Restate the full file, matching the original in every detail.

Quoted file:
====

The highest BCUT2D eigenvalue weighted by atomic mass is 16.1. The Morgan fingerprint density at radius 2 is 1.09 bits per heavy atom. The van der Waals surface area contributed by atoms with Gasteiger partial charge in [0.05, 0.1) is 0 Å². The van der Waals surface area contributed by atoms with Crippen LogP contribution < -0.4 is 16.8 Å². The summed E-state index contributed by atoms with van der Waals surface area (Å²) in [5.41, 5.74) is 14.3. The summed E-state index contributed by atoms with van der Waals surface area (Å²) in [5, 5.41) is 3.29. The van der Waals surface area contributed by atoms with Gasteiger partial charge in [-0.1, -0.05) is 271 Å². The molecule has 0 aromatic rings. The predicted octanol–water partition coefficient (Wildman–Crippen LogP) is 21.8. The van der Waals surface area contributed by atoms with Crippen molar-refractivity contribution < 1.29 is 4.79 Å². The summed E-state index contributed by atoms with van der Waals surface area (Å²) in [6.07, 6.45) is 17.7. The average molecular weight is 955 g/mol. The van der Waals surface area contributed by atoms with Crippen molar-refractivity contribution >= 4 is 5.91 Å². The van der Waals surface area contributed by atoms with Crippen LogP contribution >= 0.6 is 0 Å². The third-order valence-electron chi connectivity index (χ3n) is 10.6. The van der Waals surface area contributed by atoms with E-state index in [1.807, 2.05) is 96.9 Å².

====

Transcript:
The highest BCUT2D eigenvalue weighted by atomic mass is 16.1. The Morgan fingerprint density at radius 2 is 1.09 bits per heavy atom. The van der Waals surface area contributed by atoms with Gasteiger partial charge in [0.05, 0.1) is 0 Å². The van der Waals surface area contributed by atoms with Crippen LogP contribution < -0.4 is 16.8 Å². The summed E-state index contributed by atoms with van der Waals surface area (Å²) in [5.41, 5.74) is 14.3. The summed E-state index contributed by atoms with van der Waals surface area (Å²) in [5, 5.41) is 3.29. The van der Waals surface area contributed by atoms with Gasteiger partial charge in [-0.1, -0.05) is 271 Å². The molecule has 0 aromatic rings. The predicted octanol–water partition coefficient (Wildman–Crippen LogP) is 21.8. The van der Waals surface area contributed by atoms with Crippen molar-refractivity contribution < 1.29 is 4.79 Å². The summed E-state index contributed by atoms with van der Waals surface area (Å²) in [6.07, 6.45) is 17.7. The average molecular weight is 955 g/mol. The van der Waals surface area contributed by atoms with Crippen molar-refractivity contribution >= 4 is 5.91 Å². The van der Waals surface area contributed by atoms with Crippen LogP contribution >= 0.6 is 0 Å². The third-order valence-electron chi connectivity index (χ3n) is 10.6. The van der Waals surface area contributed by atoms with E-state index in [1.807, 2.05) is 96.9 Å².